We know how to lower home prices, but our political leaders won’t have it

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And, according to the Commonwealth budget papers, exempting the family home from capital gains tax – including family homes that sell for more than $10 million – will cost more than $60 billion this financial year. Scrapping those tax breaks and building houses for teachers, nurses and police around the country would do wonders for housing supply and public sector recruitment and retention.


But rather than remove the expensive tax breaks that make housing such a popular form of investment, Australian governments typically prefer to find ways to stuff some more money into the pockets of the first home buyers bidding against the investors for the existing housing stock. As our soaring house prices show, all this largesse does is push house prices up even faster as the first home buyers have a bit more to spend in their bidding war with the investors.

The real winners, as always, are those who already own a house or two, or 10.

So, you see, the key to understating the politics of house prices in Australia is to realise that the term “housing affordability” is meaningless. While politicians often talk about the price of petrol, electricity and airfares, you’re unlikely to hear a prime minister or opposition leader talk about “petrol affordability” or the “ratio of electricity prices to median income”. They are certain they prefer low petrol prices and airfares to high ones, but they prattle on about “affordability” with housing because they don’t know whether they want home prices to rise or fall, or they don’t want to make their priorities clear.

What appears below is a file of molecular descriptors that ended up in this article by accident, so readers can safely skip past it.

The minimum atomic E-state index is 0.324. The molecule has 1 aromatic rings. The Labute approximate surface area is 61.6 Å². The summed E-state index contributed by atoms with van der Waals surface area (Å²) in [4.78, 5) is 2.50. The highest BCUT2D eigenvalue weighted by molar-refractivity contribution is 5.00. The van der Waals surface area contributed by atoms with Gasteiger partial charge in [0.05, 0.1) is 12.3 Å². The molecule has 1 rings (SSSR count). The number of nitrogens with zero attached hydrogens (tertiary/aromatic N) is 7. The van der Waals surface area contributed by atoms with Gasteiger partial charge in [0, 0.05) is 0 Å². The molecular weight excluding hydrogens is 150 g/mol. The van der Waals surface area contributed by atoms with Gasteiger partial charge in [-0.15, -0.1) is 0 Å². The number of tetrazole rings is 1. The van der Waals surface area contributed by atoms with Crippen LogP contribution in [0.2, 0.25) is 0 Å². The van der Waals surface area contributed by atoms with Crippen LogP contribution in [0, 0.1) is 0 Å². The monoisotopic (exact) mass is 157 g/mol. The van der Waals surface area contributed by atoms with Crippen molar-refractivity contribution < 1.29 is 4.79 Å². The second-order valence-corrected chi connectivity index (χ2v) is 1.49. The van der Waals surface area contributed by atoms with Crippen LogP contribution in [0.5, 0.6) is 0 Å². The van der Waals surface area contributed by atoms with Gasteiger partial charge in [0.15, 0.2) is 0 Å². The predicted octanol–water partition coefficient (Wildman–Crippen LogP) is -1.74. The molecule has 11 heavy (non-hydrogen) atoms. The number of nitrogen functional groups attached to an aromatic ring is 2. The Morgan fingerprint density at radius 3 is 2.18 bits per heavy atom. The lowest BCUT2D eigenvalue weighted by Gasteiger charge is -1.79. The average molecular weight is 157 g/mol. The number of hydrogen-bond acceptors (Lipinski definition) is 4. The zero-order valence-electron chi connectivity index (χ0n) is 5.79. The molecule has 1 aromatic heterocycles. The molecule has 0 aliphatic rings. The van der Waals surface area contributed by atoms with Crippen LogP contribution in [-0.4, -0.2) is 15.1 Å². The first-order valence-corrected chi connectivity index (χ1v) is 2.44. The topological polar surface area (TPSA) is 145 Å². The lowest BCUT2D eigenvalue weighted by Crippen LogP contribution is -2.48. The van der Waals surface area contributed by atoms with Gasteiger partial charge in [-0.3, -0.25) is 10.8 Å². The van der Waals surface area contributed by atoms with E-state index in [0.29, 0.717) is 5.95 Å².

The IMF report only added to this econo-babble by describing our housing market as “misaligned”. Indeed, it says Australia has one of the most “misaligned” housing markets in the world with prices and rents well above their long-run averages. But no matter how fancy the new terminology, nothing can hide the simple fact that economists don’t know what the price of a house should be and politicians won’t come clean about whether they want house prices to rise or fall.


Complicated terminology aside, I hope the IMF is right. I think house prices in Australia are too high. If they fell it would be good for our society and our economy. And yes, I am paying off a house.

But it’s easy for me to say I want house prices to fall as I don’t need a majority of people to vote for me at the next election. That means I can ignore the facts that a majority of Australians already own at least one house and that those people like the wealth that rising house prices gives them for free (even while they hate the feeling that their children may never be able to afford one).

The brutal truth for those who don’t own a home is that the Australian housing market, and our housing policies, aren’t as “misaligned” as the IMF suggests. Our housing policies just aren’t aligned with what was once called “the great Australian dream” of universal home ownership.

Economists know how to make housing a lot cheaper, but finding a solution for first home buyers that doesn’t reduce the enormous windfall gains flowing to the wealthiest Australians is the kind of “misalignment” not even the IMF would touch.

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